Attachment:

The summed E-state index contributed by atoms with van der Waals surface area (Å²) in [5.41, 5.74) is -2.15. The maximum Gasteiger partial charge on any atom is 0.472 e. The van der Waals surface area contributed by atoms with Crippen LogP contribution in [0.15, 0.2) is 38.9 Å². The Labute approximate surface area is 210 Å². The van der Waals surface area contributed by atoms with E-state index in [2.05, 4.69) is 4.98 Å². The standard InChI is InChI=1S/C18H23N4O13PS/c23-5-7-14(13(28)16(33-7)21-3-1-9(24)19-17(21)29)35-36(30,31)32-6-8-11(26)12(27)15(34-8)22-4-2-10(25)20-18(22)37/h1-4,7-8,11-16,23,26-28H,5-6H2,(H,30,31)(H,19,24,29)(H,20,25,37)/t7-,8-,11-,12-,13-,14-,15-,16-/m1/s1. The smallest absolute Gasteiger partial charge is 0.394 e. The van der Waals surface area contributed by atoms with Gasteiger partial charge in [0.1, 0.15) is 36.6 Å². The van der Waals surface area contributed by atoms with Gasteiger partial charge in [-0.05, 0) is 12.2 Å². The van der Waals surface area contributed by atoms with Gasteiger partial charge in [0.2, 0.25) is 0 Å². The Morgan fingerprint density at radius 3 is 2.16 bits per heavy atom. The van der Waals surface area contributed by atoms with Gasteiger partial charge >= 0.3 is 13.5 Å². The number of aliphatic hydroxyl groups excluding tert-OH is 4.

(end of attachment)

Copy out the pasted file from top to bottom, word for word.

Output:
The summed E-state index contributed by atoms with van der Waals surface area (Å²) in [5.41, 5.74) is -2.15. The maximum Gasteiger partial charge on any atom is 0.472 e. The van der Waals surface area contributed by atoms with Crippen LogP contribution in [0.15, 0.2) is 38.9 Å². The Labute approximate surface area is 210 Å². The van der Waals surface area contributed by atoms with E-state index in [2.05, 4.69) is 4.98 Å². The standard InChI is InChI=1S/C18H23N4O13PS/c23-5-7-14(13(28)16(33-7)21-3-1-9(24)19-17(21)29)35-36(30,31)32-6-8-11(26)12(27)15(34-8)22-4-2-10(25)20-18(22)37/h1-4,7-8,11-16,23,26-28H,5-6H2,(H,30,31)(H,19,24,29)(H,20,25,37)/t7-,8-,11-,12-,13-,14-,15-,16-/m1/s1. The smallest absolute Gasteiger partial charge is 0.394 e. The van der Waals surface area contributed by atoms with Gasteiger partial charge in [0.1, 0.15) is 36.6 Å². The van der Waals surface area contributed by atoms with Gasteiger partial charge in [-0.05, 0) is 12.2 Å². The van der Waals surface area contributed by atoms with Gasteiger partial charge in [0.2, 0.25) is 0 Å². The Morgan fingerprint density at radius 3 is 2.16 bits per heavy atom. The van der Waals surface area contributed by atoms with Gasteiger partial charge >= 0.3 is 13.5 Å². The number of aliphatic hydroxyl groups excluding tert-OH is 4.